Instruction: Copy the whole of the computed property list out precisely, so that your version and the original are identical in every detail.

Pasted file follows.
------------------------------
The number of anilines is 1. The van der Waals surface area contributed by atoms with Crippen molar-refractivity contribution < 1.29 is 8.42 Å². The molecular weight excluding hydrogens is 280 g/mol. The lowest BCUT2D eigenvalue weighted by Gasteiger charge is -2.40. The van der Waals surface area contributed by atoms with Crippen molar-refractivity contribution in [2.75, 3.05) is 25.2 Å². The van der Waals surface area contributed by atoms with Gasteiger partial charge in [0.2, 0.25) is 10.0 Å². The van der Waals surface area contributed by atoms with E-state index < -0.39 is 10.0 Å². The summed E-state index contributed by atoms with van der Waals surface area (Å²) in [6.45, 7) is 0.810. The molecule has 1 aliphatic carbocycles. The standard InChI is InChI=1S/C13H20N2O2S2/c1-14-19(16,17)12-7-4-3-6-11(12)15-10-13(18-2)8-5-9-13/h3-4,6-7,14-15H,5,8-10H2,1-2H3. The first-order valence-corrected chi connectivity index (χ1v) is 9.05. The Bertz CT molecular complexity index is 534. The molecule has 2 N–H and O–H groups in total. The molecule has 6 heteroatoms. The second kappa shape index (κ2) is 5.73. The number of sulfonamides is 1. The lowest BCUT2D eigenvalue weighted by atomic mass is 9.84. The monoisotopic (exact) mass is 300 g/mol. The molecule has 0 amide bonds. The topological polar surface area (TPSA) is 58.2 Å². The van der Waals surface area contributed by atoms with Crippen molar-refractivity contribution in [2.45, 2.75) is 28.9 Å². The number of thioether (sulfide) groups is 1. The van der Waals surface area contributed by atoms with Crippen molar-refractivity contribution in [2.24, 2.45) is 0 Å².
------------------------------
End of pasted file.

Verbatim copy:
The number of anilines is 1. The van der Waals surface area contributed by atoms with Crippen molar-refractivity contribution < 1.29 is 8.42 Å². The molecular weight excluding hydrogens is 280 g/mol. The lowest BCUT2D eigenvalue weighted by Gasteiger charge is -2.40. The van der Waals surface area contributed by atoms with Crippen molar-refractivity contribution in [2.75, 3.05) is 25.2 Å². The van der Waals surface area contributed by atoms with Gasteiger partial charge in [0.2, 0.25) is 10.0 Å². The van der Waals surface area contributed by atoms with E-state index < -0.39 is 10.0 Å². The summed E-state index contributed by atoms with van der Waals surface area (Å²) in [6.45, 7) is 0.810. The molecule has 1 aliphatic carbocycles. The standard InChI is InChI=1S/C13H20N2O2S2/c1-14-19(16,17)12-7-4-3-6-11(12)15-10-13(18-2)8-5-9-13/h3-4,6-7,14-15H,5,8-10H2,1-2H3. The first-order valence-corrected chi connectivity index (χ1v) is 9.05. The Bertz CT molecular complexity index is 534. The molecule has 2 N–H and O–H groups in total. The molecule has 6 heteroatoms. The second kappa shape index (κ2) is 5.73. The number of sulfonamides is 1. The lowest BCUT2D eigenvalue weighted by atomic mass is 9.84. The monoisotopic (exact) mass is 300 g/mol. The molecule has 0 amide bonds. The topological polar surface area (TPSA) is 58.2 Å². The van der Waals surface area contributed by atoms with Crippen molar-refractivity contribution in [2.45, 2.75) is 28.9 Å². The number of thioether (sulfide) groups is 1. The van der Waals surface area contributed by atoms with Crippen molar-refractivity contribution in [2.24, 2.45) is 0 Å².